Check the condition of your tires. Look for cracks, tears, and bulges forming. Eventually, you will need a new set of tires.

If one of the tires is completely flat, the culprit is likely a small pinhole leak. Fix it or keep an eye on it, and pack a pump and spare tube. (Which everyone should do regardless.)

Some mountain bike shock pistons operate with high-pressure air. Check this PSI and top up if needed with a shock pump.

man fixing derailer

4 Lube –

By now your set of wheels should be dry and ready for another round of lubrication. This keeps you moving with less energy output and prolongs the life of your beloved bike.

I recommend applying lube on the inner length of the chain. As you turn the crank backwards lube the chain adequately. Add a moderate amount at first and more every third ride as required. 

The goal is to coat the area that makes contact with the gears, not the outside of the chain. More lube attracts more dust and grit. Dirt paths and gravel routes can stir up plenty of that, so a Teflon wax-based dry lube is best. If you only ride paved trails and paved roads, an oil-based wet lube will last longer and stops rust from forming.

Next, add lube to your rear shock pivot points and brake and shifting cables. Again, small amounts. Do not add any to the wheel hubs, crank, or headset bearing. They use grease, so leave them alone. And keep that lube away from brake pads and rims, or you will have surprises in store.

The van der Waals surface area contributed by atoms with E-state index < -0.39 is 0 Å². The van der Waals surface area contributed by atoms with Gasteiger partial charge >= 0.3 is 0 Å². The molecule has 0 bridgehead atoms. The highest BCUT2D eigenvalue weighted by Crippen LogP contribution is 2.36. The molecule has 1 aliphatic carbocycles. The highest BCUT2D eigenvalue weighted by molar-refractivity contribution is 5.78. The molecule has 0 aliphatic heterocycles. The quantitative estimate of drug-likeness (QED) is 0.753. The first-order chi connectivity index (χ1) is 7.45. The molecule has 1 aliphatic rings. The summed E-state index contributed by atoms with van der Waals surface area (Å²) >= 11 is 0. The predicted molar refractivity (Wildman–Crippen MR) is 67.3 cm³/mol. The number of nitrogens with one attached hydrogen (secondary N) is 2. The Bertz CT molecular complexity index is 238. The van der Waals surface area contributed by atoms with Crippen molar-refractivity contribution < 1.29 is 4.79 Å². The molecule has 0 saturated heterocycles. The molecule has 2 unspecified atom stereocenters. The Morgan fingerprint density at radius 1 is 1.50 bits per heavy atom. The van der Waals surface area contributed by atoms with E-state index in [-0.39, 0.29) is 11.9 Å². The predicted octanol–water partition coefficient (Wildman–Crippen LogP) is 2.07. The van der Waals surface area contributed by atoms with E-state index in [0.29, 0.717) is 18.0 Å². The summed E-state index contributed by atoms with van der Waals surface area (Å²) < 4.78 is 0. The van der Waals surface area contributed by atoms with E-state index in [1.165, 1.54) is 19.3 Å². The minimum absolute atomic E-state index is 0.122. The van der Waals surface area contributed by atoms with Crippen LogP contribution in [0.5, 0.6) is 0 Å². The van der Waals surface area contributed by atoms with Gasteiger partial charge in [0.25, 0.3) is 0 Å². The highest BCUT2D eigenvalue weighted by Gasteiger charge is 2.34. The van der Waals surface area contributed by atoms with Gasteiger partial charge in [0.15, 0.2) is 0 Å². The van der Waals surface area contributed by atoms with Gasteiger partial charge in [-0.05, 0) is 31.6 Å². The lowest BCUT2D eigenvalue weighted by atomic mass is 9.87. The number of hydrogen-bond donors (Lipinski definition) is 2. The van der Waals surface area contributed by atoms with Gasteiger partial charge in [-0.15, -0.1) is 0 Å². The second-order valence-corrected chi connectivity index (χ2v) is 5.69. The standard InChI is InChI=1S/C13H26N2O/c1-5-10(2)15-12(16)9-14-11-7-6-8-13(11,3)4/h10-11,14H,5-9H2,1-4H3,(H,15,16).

That is enough said to get you scheduling your own bike maintenance moment. More of a summary of what needs to be considered, than a written step-by-step process. I will elaborate on each of these points more so in the future.

Avoid trail delays and disasters by staying on top of the health of your trusty steed. Don’t be that guy who never maintains his bike and keeps stopping to adjust/fix something on the trail during a group ride. Or that gal who pulls her bike out from the car and makes her friends wait while she pumps up her soft tires, and lubes her chain.

So now you are ready for another season zipping along with the wind in your hair, singing “The Sound of Music.” Okay, maybe not. Still, do these quick tasks days before you wish to get out and

“let the good times roll”!


Dan Roitner

bench with tools
April 6, 2023No comments,